At the initial stage of the investigation, the OAS directed Makasiar, Lanche, Jr., and Ms. Andres to appear on 14 September 2005 for investigation. However, only Lanche, Makasiar and Espinola, as corroborating witness, appeared on the scheduled date.

    As may be gleaned from their testimonies, their duties are as follows:

    MR. RODRIGO LANCHE, JR., is the one-in-charge of receiving from the Post Office all registered mails addressed to the Supreme Court; that after receiving the mails, he sorts out in one file those directed to the Court Administrator according to the office or division to which they are addressed and in another, those addressed to the Supreme Court proper; that he is not authorized to open all incoming mails matters; that what he is directed to do is deliver and turn them over to Mr. Makasiar.

    MR. DIOSDADO MAKASIAR, as Clerk II, is to receive mails/letters addressed to the Court Administrator; that he is only authorized to cut the edges of the mails/letters and subsequently give them all to Ms. Esther Andres who in turn is allowed to open the mails/letters and determine the content thereof.

    Ms. ESTER ANDRES' duty is to receive and open mails/letters cut on the edge by Makasiar, determines the contents thereof and sorts/delivers them to the office to which they are directed. If the mails contain checks, she would deliver them to Espinola who lists them down in his check-list as proof of his receipt of the same.

    MR. EDUARDO ESPINOLA is in-charge of receiving mails containing checks from Ms. Andres who determines the contents thereof. He maintains a list of the letters he receives from her. Right after the news came to him that some checks were missing, he instantly looked at his list if the said letter and/or checks were duly recorded therein but found out that they were not.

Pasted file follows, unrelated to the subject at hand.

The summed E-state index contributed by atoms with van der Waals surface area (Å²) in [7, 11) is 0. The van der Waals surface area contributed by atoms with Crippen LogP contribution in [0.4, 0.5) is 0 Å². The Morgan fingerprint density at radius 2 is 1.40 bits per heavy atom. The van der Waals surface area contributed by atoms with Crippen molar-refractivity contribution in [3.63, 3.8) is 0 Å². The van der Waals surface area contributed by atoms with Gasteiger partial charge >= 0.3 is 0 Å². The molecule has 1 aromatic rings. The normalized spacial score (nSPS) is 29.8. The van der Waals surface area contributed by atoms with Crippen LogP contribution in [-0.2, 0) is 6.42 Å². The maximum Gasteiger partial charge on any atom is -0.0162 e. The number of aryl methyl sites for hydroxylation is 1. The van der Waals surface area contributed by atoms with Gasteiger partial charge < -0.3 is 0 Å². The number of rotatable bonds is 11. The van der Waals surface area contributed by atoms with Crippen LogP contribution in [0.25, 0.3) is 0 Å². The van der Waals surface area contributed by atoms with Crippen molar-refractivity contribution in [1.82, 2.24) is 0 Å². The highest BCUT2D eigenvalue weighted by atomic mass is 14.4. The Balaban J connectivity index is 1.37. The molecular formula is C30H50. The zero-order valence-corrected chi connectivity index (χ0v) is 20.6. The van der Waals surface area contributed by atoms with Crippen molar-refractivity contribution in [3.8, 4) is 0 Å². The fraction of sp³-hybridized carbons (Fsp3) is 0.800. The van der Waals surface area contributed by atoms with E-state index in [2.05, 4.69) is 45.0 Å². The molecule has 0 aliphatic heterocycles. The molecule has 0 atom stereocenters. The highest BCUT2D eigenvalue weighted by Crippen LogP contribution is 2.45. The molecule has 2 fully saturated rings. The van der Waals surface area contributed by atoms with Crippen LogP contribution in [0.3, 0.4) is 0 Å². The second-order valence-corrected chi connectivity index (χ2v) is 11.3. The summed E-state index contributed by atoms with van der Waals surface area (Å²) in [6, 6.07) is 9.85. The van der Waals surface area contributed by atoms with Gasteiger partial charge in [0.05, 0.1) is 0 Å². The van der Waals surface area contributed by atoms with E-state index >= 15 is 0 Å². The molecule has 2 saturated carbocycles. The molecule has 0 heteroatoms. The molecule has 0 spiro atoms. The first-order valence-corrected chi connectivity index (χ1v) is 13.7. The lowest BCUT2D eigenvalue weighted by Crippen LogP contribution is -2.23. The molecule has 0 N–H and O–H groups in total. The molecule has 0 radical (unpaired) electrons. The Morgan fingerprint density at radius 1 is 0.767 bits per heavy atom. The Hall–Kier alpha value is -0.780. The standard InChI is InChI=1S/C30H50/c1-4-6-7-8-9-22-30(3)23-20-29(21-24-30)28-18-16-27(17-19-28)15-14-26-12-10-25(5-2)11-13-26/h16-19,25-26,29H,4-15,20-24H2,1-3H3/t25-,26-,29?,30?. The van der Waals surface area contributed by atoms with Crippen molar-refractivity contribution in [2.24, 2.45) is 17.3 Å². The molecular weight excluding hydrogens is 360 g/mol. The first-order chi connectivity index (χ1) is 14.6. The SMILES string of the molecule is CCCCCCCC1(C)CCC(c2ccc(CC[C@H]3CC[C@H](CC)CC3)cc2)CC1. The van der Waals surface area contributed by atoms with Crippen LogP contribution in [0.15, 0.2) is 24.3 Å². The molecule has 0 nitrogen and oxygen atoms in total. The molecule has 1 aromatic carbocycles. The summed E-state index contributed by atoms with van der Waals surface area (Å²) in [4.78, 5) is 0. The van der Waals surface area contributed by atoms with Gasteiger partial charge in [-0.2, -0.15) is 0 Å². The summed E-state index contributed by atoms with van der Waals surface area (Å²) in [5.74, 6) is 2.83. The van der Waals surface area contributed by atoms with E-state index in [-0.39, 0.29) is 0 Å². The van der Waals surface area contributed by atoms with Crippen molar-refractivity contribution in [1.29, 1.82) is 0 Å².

There is no question that the letter containing the questioned checks of Mr. Melliza were returned to OCA as shown by receipt of Lanche, Jr. from the post office and received by the Records Division. Based on the testimonies of Lanche, Makasiar and Espinola, it is a standard operating procedure that Makasiar cuts the edges of all letters addressed to the Office of the Court of Administrator while respondent Andres opens them and determine their contents. When the mails contain checks, Andres would deliver them to Espinola who records the receipt thereof on his list. It appears that the checks were not listed on his list as having been received from Andres.

    Instead of appearing during the scheduled investigation to refute the charges associating her to the loss of the checks, respondent Andres tendered her resignation prior to the date of investigation. On 26 September 2005, she merely denied in writing the charges.18

    The defense of denial proferred by respondent is hardly convincing. It is settled that denial is inherently a weak defense. To be believed, it must be buttressed by a strong evidence of non-culpability; otherwise, such denial is purely self-serving and is with nil evidentiary value.19

    We deplore respondent's lackadaisical deportment from the inception of this case, when she failed to appear and testify in the hearing. Respondent opted to file the above-quoted delayed explanation instead of attending the investigation. The respondent's refusal to face head-on the charges against her is contrary to common experience that "the first impulse of an innocent man when accused of wrongdoing is to express his innocence at the first opportune time."20

    Also, we view respondent's act of filing her resignation before the investigation as indicative of her guilt. Indeed, an employee's act of tendering her resignation immediately after the discovery of the anomalous transaction is indicative of her guilt as flight in criminal cases.21 And, resignation is not a way out to evade administrative liability when a court employee is facing administrative sanction.22